Five WordPress secrets that will make your life easier
Tools on the site hat offer you better security and ease of use include PHP error protection, a debug mechanism, automatic updates and more.
We asked experienced WordPress developer Jonathan Bossenger to share a few WordPress tips and tricks that make the platform even easier to use. Here’s what he had to say:
Each time WordPress gets an update, new and interesting tools are added to it, making it more secure, robust and easier to work with. Here are five top tips to make WordPress, and your life, easier.
PHP error protection
Because of the open-source nature of WordPress, and its plug-ins and themes, experienced WordPress users warn against allowing automatic updates, and approach updates with caution. This is because a bug in either the core of WordPress or an updated plug-in or theme, could cause a fatal PHP error, and the often feared but much misunderstood White Screen of Death (WSOD).
However, since the 5.2 release of WordPress, there’s a feature called PHP Error Protection, which allows any user with administrator privileges to access the WordPress dashboard. This means you can disable or roll back any core, theme or plug-in updates that may have caused the error in the first place.
Keeping your WordPress site up to date and secure can be a challenging task, especially if you’re not a developer. So, having a built-in tool that not only analyses your WordPress install, but also suggests what you can do to improve it, has been a much welcomed addition.
The Site Health feature released in WordPress 5.1 lets you know if there are any specific issues related to security or performance and provides guidance on how to fix them. It also allows you to access important information about your WordPress install, and the server infrastructure it’s hosted on, helping you make more informed choices if you ever run into any hosting issues.
A little-known fact about PHP, the programming language WordPress is written in, is that most Web hosting companies suppress all PHP notices, which include errors and warnings. While this might seem like a bad thing, it actually results in a better Web site experience for your visitors. Sometimes the notice might be as simple as a deprecation notice (meaning a piece of PHP functionality is going to be removed in a future version of PHP). Your visitors don’t need to see these notices.
However, being able to quickly turn these notices on is a tried-and-tested way of seeing what might be causing problems, from slow site speed to the WSOD. By simply setting three PHP constants in your wp-config.php file, you can view any and all PHP notices, either in the browser or in a separate debug.log file.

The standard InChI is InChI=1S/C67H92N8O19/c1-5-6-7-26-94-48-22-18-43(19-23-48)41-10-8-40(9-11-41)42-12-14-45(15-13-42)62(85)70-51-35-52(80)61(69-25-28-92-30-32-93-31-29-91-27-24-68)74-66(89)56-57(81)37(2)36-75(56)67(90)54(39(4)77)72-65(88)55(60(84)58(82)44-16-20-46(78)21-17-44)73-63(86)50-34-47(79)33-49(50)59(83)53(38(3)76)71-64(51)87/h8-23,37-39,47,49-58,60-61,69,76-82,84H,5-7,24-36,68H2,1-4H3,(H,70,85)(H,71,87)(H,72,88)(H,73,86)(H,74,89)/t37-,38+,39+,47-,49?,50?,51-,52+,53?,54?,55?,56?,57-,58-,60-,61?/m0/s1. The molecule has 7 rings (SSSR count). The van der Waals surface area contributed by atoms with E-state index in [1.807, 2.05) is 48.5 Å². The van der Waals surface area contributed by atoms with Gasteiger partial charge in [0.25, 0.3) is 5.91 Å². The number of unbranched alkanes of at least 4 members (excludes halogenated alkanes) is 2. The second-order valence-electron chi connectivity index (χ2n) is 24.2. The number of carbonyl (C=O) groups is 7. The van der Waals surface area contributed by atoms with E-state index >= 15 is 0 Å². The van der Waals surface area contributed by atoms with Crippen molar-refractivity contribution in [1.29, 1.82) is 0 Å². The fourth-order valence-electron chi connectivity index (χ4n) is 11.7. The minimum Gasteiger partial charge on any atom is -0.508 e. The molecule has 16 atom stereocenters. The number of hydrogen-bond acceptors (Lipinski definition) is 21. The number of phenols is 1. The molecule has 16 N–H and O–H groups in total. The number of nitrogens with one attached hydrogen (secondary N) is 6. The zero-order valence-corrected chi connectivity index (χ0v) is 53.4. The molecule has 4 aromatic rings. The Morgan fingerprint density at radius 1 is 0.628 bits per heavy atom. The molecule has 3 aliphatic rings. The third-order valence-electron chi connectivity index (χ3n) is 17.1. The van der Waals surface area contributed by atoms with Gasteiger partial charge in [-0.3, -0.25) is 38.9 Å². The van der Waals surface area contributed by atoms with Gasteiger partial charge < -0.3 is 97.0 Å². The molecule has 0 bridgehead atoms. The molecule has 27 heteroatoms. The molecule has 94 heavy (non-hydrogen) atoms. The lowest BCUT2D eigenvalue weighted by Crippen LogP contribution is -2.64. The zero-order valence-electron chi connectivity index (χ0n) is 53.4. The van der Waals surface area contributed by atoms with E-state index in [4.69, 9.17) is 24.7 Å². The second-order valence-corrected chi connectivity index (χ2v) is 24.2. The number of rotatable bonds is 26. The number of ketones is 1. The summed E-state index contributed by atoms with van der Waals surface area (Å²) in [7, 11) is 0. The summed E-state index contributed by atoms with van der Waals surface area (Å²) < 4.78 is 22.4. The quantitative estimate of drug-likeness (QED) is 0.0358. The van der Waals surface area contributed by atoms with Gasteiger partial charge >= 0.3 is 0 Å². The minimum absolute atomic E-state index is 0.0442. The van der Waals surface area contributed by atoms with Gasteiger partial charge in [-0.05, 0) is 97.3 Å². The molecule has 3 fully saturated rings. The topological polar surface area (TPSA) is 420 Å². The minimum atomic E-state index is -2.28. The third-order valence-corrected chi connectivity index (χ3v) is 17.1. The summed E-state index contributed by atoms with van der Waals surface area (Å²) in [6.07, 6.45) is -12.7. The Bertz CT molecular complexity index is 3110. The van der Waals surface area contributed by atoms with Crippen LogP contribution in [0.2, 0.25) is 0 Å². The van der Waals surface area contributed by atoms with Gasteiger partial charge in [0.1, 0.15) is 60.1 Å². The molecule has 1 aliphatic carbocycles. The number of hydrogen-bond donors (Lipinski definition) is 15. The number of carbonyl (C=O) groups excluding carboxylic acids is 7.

Minimum requirements update
This one is not so much a WordPress trick, but recently the folks building WordPress agreed to update the minimum requirements to the latest stable versions of PHP and MySQL. Working with users and WordPress hosting companies to get these updates means that WordPress sites are more stable, secure and, above all, faster.
You can use the Site Health feature mentioned earlier to check which versions of PHP and MySQL you are using, and the WordPress requirements page even includes a handy e-mail you can send to your hosting company.
Everyone knows that Web sites are constantly under attack from bots and other malicious characters. From DDOS attacks to user database breaches, keeping your information safe and secure online is becoming more and more important.
By adjusting a few configuration settings in your WordPress site, you can enable both automatic core and automatic plugin and theme updates.
These settings are disabled by default and require some technical knowledge to register either the right configuration or filter settings, but if you care about the security of your WordPress site and its data, it’s a good idea to enable the core updates, at least.
These tips are all stability and security focused, and have been very recently added or updated in WordPress. As a developer, the majority of issues on WordPress sites are related to outdated versions of the WordPress software, installed plug-ins or themes. Once you solve for those problems, it makes working on WordPress even simpler, and more secure.
About Jonathan Bossenger
Jonathan Bossenger is a programmer, blogger and podcaster from Cape Town, SA with a passion for open-source software and WordPress. Currently, he is lead developer at Castos, where he helps build and maintain the Castos podcast hosting service and its Seriously Simple Podcasting plugin. Jonathan regularly contributes to WordPress, including co-organising the Cape Town Meet-up.